Some parents complained to the school where their children attend about a “absurdist” play, “The Goat, or Who is Sylvia?”, involving incest and bestiality that was taught in class. While some parents complained, others seemed happy to defend having students read a play where:
“[A] middle-aged man leads an ideal life with his wife and teenage son, until he admits that he is also in love with a goat named Sylvia, with whom he has had sex. The play explores themes of tolerance, morality and revenge, and includes scenes of homosexuality and incest.”
One of the parents who supported this went so far as to accuse the parents who had a problem with the play of being the villains, and stated at a school board meeting that her daughter “was not negatively impacted by the play but she was negatively impacted by being asked in the office if she acted out this play and things she never would have thought of.”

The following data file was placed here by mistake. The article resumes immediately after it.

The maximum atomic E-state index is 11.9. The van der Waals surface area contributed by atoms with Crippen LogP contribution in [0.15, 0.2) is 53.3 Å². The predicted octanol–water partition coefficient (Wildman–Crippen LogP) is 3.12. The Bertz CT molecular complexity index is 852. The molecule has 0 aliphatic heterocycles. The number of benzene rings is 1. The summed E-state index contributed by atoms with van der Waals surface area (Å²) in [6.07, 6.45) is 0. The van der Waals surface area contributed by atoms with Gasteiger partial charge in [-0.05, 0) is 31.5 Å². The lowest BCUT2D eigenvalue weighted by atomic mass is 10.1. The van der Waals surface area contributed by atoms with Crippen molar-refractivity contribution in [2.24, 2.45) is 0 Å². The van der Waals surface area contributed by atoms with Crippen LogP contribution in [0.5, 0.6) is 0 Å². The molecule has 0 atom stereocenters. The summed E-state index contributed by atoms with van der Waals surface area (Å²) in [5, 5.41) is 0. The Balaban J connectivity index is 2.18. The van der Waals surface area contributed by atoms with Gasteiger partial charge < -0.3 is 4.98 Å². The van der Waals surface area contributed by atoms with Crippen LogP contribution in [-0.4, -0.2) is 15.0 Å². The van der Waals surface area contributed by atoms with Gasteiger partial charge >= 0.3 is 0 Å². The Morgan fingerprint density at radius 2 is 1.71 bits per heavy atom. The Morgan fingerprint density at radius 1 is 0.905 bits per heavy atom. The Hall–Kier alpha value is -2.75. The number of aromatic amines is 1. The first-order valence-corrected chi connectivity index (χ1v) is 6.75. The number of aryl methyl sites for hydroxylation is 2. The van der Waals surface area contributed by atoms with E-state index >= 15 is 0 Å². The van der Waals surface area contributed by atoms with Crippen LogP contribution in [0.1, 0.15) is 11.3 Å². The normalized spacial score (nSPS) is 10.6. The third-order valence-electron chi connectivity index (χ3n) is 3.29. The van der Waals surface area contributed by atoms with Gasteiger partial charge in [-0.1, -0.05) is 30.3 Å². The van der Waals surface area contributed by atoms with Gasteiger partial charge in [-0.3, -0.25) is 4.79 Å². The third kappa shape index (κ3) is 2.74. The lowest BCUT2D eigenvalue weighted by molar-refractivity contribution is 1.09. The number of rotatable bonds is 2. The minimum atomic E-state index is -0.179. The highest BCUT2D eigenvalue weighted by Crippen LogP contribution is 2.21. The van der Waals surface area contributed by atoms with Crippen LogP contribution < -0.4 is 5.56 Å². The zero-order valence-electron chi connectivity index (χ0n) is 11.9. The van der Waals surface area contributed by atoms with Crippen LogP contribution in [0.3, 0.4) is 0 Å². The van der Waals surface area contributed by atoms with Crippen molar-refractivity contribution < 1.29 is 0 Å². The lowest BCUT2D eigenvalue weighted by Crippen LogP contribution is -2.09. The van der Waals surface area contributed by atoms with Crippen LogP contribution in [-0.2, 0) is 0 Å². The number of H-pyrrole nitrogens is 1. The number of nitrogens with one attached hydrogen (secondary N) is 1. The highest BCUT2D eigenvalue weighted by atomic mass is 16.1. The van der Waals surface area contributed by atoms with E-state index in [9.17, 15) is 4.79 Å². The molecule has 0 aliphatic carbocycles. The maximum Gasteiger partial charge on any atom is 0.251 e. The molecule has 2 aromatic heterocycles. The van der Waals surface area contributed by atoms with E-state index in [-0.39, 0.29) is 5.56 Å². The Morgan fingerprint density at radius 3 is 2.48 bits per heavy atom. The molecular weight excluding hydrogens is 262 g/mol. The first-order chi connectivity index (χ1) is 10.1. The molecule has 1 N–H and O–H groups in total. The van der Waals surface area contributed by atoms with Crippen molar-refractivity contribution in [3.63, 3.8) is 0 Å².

While students were given the option of studying an alternate script and were told in the class syllabus that “students may be exposed to stories or characters that express views and beliefs that differ from their own or those of their parents,” this should not excuse the fact that sexually explicit content involving goats was put forth in a school as a paragon of literary genius worth elevating over so many other works.
One student defended the play as “an absurdist play — absurd being a really key word. It wasn’t introduced as some sort of lesson to teach us something. It was introduced to us as a work of art.”
Nothing now-a-days seems like it is “just a work of art.” Leda and the Swan, this is not.
With constant exposure, students will begin to see it as not that big of a deal. It is just another tool where society is de-legitimized by being portrayed as absurd and thus ridiculous to seriously defend. It is this difference that distinguishes between this play and, for example, the work of Apuleius.
Modern-day “Art” is both a symptom of the decline and fall of Western Civilization, and one of the main tools used to destroy it.